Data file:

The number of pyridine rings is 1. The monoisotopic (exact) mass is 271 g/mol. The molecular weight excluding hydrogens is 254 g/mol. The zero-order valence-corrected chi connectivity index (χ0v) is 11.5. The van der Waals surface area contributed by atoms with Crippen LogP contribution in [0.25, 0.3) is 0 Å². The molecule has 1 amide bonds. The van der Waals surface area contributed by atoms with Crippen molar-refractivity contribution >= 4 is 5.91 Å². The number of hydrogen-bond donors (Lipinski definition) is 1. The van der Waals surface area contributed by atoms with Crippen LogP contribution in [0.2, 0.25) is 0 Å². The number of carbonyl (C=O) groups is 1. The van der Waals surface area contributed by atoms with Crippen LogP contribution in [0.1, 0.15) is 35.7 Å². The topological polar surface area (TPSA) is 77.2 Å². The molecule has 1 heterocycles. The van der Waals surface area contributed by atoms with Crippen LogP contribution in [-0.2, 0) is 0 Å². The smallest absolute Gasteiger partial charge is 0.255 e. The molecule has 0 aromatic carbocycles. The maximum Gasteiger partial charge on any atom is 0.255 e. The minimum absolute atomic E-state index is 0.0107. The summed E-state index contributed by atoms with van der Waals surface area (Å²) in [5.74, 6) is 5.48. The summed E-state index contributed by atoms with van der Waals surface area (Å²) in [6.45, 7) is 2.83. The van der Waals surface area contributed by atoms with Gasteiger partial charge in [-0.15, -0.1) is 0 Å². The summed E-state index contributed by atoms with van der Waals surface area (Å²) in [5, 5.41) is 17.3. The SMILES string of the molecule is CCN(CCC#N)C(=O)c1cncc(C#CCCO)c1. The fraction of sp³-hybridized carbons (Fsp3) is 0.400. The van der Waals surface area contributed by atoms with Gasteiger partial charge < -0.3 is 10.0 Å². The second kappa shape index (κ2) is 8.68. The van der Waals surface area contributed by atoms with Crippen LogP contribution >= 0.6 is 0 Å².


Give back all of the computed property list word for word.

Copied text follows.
The number of pyridine rings is 1. The monoisotopic (exact) mass is 271 g/mol. The molecular weight excluding hydrogens is 254 g/mol. The zero-order valence-corrected chi connectivity index (χ0v) is 11.5. The van der Waals surface area contributed by atoms with Crippen LogP contribution in [0.25, 0.3) is 0 Å². The molecule has 1 amide bonds. The van der Waals surface area contributed by atoms with Crippen molar-refractivity contribution >= 4 is 5.91 Å². The number of hydrogen-bond donors (Lipinski definition) is 1. The van der Waals surface area contributed by atoms with Crippen LogP contribution in [0.2, 0.25) is 0 Å². The number of carbonyl (C=O) groups is 1. The van der Waals surface area contributed by atoms with Crippen LogP contribution in [0.1, 0.15) is 35.7 Å². The topological polar surface area (TPSA) is 77.2 Å². The molecule has 1 heterocycles. The van der Waals surface area contributed by atoms with Crippen LogP contribution in [-0.2, 0) is 0 Å². The smallest absolute Gasteiger partial charge is 0.255 e. The molecule has 0 aromatic carbocycles. The maximum Gasteiger partial charge on any atom is 0.255 e. The minimum absolute atomic E-state index is 0.0107. The summed E-state index contributed by atoms with van der Waals surface area (Å²) in [5.74, 6) is 5.48. The summed E-state index contributed by atoms with van der Waals surface area (Å²) in [6.45, 7) is 2.83. The van der Waals surface area contributed by atoms with Gasteiger partial charge in [-0.15, -0.1) is 0 Å². The summed E-state index contributed by atoms with van der Waals surface area (Å²) in [5, 5.41) is 17.3. The SMILES string of the molecule is CCN(CCC#N)C(=O)c1cncc(C#CCCO)c1. The fraction of sp³-hybridized carbons (Fsp3) is 0.400. The van der Waals surface area contributed by atoms with Gasteiger partial charge < -0.3 is 10.0 Å². The second kappa shape index (κ2) is 8.68. The van der Waals surface area contributed by atoms with Crippen LogP contribution >= 0.6 is 0 Å².